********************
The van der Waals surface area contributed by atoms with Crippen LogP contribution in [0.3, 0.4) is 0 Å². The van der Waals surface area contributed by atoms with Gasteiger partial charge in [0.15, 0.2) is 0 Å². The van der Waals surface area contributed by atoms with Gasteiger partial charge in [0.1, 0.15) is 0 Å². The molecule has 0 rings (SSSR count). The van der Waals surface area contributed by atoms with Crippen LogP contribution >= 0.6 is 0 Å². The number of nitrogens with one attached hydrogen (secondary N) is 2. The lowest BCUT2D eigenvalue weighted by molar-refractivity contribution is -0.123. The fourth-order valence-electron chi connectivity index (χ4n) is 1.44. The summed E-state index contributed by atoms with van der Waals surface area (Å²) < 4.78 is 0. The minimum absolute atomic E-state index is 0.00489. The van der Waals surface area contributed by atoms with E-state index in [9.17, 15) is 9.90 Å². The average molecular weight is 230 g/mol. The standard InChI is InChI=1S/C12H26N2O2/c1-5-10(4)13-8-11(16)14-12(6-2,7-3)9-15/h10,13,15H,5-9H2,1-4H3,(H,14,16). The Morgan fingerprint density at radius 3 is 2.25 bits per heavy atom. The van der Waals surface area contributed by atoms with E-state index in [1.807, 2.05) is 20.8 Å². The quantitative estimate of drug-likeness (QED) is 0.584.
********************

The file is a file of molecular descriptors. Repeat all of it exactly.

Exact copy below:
The van der Waals surface area contributed by atoms with Crippen LogP contribution in [0.3, 0.4) is 0 Å². The van der Waals surface area contributed by atoms with Gasteiger partial charge in [0.15, 0.2) is 0 Å². The van der Waals surface area contributed by atoms with Gasteiger partial charge in [0.1, 0.15) is 0 Å². The molecule has 0 rings (SSSR count). The van der Waals surface area contributed by atoms with Crippen LogP contribution >= 0.6 is 0 Å². The number of nitrogens with one attached hydrogen (secondary N) is 2. The lowest BCUT2D eigenvalue weighted by molar-refractivity contribution is -0.123. The fourth-order valence-electron chi connectivity index (χ4n) is 1.44. The summed E-state index contributed by atoms with van der Waals surface area (Å²) < 4.78 is 0. The minimum absolute atomic E-state index is 0.00489. The van der Waals surface area contributed by atoms with E-state index in [9.17, 15) is 9.90 Å². The average molecular weight is 230 g/mol. The standard InChI is InChI=1S/C12H26N2O2/c1-5-10(4)13-8-11(16)14-12(6-2,7-3)9-15/h10,13,15H,5-9H2,1-4H3,(H,14,16). The Morgan fingerprint density at radius 3 is 2.25 bits per heavy atom. The van der Waals surface area contributed by atoms with E-state index in [1.807, 2.05) is 20.8 Å². The quantitative estimate of drug-likeness (QED) is 0.584.